(The Fairmount Neighborhood Association will present its thirty-ninth annual home tour June 19-20.)
Fort Worth was a busy place in 1890. The stove foundry opened. The Natatorium opened. The Union Stockyards was in full operation. The Spring Palace was being enlarged for its second—and last—season. The city was served by eight railroads. Its streetcars had evolved from hoof power to electric power. In the city’s mayoral election, progressive candidate William S. Pendleton would be elected but would soon be found to have one wife over the legal limit.
On the prairie west of town Arlington Heights had opened to development with a major marketing campaign:
And south of town a quieter marketing campaign had begun for Fairmount:
These Fort Worth Gazette ads are from March 1890. One ad located Fairmount west of E. E. Chase’s new residence. Another predicted that lots in Fairmount, boasting graveled streets and a newly electrified streetcar line a half-mile from Fort Worth University, would appreciate in value. Still another said Fairmount was destined to be “one of the finest residence portions of Fort Worth.”
Bellevue Hill addition, dating back to 1883, is perhaps the oldest platted portion of what today is the 375-acre Fairmount National Historic District, bounded by Magnolia and Jessamine streets on the north and south and by Hemphill Street and 8th Avenue on the east and west. This 1907 map shows Fairmount addition, Bellevue Hill addition, and Chase Court. (Since 1907 many of the street names have changed. Potter Avenue, for example, became 6th Avenue.)
Fairmount, now in its third century, remains “one of the finest residence portions of Fort Worth.” It also has become a living museum of architecture of the late nineteenth and early twentieth centuries. And like any museum, Fairmount is best explored on foot. Fairmount should be moseyed, not motored:
Picket fence and dormer windows on Lipscomb Street.
Steps with rusticated stone columns on Lipscomb Street. Note the decorative pineapples, which can symbolize hospitality.
Wooden columns on stone bases and a hitching post on 5th Avenue.
A half-moon mellow-yellow gable window on Fairmount Avenue.
More mellow yellow on Hurley Avenue.
The entrance of Chase Court.
And more columns: composite capitals and rusticated stone bases.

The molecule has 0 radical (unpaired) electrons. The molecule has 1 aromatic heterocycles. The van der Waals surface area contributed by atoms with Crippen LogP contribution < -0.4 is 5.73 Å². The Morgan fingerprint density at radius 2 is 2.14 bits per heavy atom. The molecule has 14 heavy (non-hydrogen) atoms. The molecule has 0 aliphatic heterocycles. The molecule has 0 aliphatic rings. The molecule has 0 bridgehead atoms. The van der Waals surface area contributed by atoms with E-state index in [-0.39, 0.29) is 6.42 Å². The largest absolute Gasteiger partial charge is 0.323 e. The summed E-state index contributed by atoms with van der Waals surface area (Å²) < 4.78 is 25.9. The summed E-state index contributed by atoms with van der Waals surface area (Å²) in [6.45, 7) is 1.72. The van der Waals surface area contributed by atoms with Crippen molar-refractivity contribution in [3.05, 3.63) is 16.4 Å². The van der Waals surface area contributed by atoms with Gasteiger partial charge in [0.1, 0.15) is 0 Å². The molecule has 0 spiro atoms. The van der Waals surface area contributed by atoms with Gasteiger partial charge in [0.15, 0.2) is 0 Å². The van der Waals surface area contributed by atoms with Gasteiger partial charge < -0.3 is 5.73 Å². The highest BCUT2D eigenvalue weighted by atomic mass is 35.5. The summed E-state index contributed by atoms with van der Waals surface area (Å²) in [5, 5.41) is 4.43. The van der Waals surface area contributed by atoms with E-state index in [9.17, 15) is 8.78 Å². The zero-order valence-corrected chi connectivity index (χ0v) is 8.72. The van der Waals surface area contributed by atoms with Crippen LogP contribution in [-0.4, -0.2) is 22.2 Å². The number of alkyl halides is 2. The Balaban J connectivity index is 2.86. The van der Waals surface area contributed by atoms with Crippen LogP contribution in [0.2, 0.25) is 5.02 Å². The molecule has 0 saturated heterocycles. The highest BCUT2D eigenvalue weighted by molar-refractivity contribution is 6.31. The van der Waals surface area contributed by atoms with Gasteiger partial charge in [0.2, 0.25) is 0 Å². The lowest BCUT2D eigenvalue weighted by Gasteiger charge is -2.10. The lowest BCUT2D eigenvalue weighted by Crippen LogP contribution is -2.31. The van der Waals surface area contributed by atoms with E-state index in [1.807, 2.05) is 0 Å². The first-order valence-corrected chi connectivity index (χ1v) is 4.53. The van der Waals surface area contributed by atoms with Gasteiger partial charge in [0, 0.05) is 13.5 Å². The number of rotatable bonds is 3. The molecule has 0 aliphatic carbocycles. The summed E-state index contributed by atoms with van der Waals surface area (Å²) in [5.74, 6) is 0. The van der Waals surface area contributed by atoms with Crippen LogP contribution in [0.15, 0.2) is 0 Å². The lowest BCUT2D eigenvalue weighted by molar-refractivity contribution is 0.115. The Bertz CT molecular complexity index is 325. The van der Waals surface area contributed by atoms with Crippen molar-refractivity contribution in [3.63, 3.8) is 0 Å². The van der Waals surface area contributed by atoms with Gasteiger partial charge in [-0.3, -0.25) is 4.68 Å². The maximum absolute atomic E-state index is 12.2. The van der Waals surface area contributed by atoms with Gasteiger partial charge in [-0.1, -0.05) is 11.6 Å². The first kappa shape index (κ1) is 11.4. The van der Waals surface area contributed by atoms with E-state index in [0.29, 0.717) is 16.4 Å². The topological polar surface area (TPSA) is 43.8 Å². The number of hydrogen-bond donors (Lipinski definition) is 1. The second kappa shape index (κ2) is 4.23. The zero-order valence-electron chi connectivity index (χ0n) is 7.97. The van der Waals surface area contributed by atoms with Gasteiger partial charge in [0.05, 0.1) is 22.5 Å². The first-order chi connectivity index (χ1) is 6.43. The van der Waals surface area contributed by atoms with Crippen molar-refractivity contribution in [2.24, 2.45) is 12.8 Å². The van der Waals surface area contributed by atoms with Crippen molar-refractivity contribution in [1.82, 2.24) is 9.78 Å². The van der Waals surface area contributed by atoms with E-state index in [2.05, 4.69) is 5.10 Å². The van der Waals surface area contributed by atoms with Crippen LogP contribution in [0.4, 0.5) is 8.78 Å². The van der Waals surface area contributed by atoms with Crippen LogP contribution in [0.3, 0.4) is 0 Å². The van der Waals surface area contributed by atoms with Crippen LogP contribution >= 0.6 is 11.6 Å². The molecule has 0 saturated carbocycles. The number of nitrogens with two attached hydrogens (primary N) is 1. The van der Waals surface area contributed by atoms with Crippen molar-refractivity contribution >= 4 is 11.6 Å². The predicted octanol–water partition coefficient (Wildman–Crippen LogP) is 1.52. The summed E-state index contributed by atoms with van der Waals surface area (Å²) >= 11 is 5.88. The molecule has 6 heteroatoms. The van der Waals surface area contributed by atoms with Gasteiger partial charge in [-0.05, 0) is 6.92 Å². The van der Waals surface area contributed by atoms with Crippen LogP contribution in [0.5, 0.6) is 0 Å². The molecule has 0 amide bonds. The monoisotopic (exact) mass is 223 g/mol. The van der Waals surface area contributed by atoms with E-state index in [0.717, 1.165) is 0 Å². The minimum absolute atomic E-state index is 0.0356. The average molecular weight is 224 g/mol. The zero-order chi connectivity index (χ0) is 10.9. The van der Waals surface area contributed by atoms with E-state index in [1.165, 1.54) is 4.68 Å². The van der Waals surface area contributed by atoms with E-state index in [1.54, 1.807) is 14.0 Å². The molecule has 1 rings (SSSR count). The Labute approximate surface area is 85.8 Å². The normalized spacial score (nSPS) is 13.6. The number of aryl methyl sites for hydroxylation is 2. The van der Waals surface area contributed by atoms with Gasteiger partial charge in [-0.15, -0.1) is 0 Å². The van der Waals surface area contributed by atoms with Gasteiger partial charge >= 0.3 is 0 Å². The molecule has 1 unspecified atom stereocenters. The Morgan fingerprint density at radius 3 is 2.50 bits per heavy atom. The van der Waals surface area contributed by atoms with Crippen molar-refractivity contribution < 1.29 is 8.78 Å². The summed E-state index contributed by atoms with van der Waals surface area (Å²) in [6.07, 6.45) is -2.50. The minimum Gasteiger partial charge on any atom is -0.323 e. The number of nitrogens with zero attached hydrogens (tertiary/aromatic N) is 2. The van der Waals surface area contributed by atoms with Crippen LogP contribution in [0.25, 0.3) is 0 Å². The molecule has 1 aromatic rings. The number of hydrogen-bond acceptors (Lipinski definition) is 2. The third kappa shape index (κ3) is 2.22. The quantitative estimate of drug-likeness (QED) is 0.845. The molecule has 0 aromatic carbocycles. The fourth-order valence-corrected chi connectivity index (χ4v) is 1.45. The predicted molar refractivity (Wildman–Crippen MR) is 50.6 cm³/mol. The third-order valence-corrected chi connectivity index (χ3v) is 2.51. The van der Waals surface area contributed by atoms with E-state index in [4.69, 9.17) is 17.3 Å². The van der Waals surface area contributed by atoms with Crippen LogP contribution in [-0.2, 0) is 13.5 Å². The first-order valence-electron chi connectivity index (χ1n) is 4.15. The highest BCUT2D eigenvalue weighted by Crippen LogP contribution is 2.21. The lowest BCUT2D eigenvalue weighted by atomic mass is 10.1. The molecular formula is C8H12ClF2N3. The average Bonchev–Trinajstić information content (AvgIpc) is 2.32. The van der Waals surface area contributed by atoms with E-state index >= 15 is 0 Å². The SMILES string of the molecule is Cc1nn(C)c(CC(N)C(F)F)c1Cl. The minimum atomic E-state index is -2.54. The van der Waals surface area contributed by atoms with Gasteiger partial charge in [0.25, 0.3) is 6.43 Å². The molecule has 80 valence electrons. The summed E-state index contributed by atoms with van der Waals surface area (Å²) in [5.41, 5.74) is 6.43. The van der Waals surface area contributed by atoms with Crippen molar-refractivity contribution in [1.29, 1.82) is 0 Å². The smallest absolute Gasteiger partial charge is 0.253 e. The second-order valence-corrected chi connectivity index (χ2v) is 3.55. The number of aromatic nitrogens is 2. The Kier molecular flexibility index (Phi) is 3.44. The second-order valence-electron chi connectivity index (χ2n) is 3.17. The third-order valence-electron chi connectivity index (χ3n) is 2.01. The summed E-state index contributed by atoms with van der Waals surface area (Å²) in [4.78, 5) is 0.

And still more columns.
Copper bas-relief on Lipscomb Street.
Chimney on Alston Street.
Fairmount was developed during an era when front porches were eminently sittable. Here are a few that would tickle the fancy of the most fastidious fanny:
On South Adams Street.
On 6th Avenue.
Balcony and horseshoe gable on College Avenue.
Full porch and balcony of the house of blacksmith Michael Eitelman on College Avenue. What appears to be rusticated stone is actually a concrete product made by Eitelman’s son-in-law, stone mason Andrew Gilchrist, who lived next door.
Gambrel roof on Lipscomb Street.
The Stearns house (1909) on Lipscomb Street, another planbook house, has a half-moon gable window with an elongated keystone and a dormer with finial.
If you look on the south wall of Southside Preservation Hall at Lipscomb and Maddox streets you’ll see a coal chute.
The building had opened in 1912 as the new sanctuary of Central Methodist Church. (Bellevue Street today is Maddox Street.)
Central Methodist Church was founded in 1905 when Reverend Oscar F. Sensabaugh was presiding elder of the Methodist Episcopal Church in Fort Worth. In 1910 Sensabaugh’s daughter Leona married Frank Holt, who one weekend in 1915 planted a time bomb that damaged the U.S. Capitol building, talked his way into the mansion of financier J. P. Morgan Jr. and shot him, and planted a time bomb that damaged a ship carrying munitions to England.
As the handpainted sign shows, in 1927 the right half of the Old Home Supply building on College Avenue was a Piggly Wiggly store. Piggly Wiggly stores were small but plentiful back then, most of them located in neighborhoods. The left half of the Old Home Supply building in 1927 housed a drugstore.
Oculus with four keystones and square shingles on South Adams Street.
Gable brace, square, round, and octagonal shingles, and an oculus with four keystones on Lipscomb Street.
Five-sided dormer with latticed window, a gable brace, and round shingles on Washington Avenue.
Sawtooth, square, and octagonal shingles on College Avenue.
Gable brace and half-cove shingles on the Benton house on 6th Avenue.
The rest of the Benton house (1898), one of the fairest of the fair in Fairmount.
More on Fairmount:
Century Club, Fairmount Edition: Home, Sweet Hundred
A Memory Lane Named “College Avenue”
Along Lipscomb: Sittin’ Pretty, Steppin’ Lively
Fairmount: Where History Finds a Home
Spring Is Here! Sit a Spell and Raise a Glass of Tea to Front Porches Past